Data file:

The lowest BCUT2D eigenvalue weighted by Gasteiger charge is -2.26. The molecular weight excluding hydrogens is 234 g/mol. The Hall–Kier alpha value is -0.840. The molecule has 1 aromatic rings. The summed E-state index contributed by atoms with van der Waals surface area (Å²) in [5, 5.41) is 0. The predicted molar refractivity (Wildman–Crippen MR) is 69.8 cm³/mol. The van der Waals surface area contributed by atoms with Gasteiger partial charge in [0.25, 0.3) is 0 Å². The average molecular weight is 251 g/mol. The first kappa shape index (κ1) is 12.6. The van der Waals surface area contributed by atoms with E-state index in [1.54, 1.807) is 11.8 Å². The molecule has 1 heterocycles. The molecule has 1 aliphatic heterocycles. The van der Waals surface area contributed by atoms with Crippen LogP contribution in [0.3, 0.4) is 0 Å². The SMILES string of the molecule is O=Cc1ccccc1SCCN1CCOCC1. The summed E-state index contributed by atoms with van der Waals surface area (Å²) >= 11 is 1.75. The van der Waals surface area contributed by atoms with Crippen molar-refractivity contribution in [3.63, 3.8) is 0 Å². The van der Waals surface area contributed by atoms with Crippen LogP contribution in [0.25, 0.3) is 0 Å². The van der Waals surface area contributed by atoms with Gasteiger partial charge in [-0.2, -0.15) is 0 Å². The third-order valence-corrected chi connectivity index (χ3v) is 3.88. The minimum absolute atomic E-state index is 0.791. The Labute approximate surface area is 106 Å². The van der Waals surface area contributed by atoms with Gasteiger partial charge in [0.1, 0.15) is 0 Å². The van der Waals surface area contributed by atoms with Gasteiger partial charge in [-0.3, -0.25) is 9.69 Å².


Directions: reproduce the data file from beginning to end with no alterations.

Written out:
The lowest BCUT2D eigenvalue weighted by Gasteiger charge is -2.26. The molecular weight excluding hydrogens is 234 g/mol. The Hall–Kier alpha value is -0.840. The molecule has 1 aromatic rings. The summed E-state index contributed by atoms with van der Waals surface area (Å²) in [5, 5.41) is 0. The predicted molar refractivity (Wildman–Crippen MR) is 69.8 cm³/mol. The van der Waals surface area contributed by atoms with Gasteiger partial charge in [0.25, 0.3) is 0 Å². The average molecular weight is 251 g/mol. The first kappa shape index (κ1) is 12.6. The van der Waals surface area contributed by atoms with E-state index in [1.54, 1.807) is 11.8 Å². The molecule has 1 heterocycles. The molecule has 1 aliphatic heterocycles. The van der Waals surface area contributed by atoms with Crippen LogP contribution in [0.3, 0.4) is 0 Å². The SMILES string of the molecule is O=Cc1ccccc1SCCN1CCOCC1. The summed E-state index contributed by atoms with van der Waals surface area (Å²) >= 11 is 1.75. The van der Waals surface area contributed by atoms with Crippen molar-refractivity contribution in [3.63, 3.8) is 0 Å². The van der Waals surface area contributed by atoms with Crippen LogP contribution in [0.25, 0.3) is 0 Å². The van der Waals surface area contributed by atoms with Gasteiger partial charge in [-0.2, -0.15) is 0 Å². The third-order valence-corrected chi connectivity index (χ3v) is 3.88. The minimum absolute atomic E-state index is 0.791. The Labute approximate surface area is 106 Å². The van der Waals surface area contributed by atoms with Gasteiger partial charge in [0.1, 0.15) is 0 Å². The van der Waals surface area contributed by atoms with Gasteiger partial charge in [-0.3, -0.25) is 9.69 Å².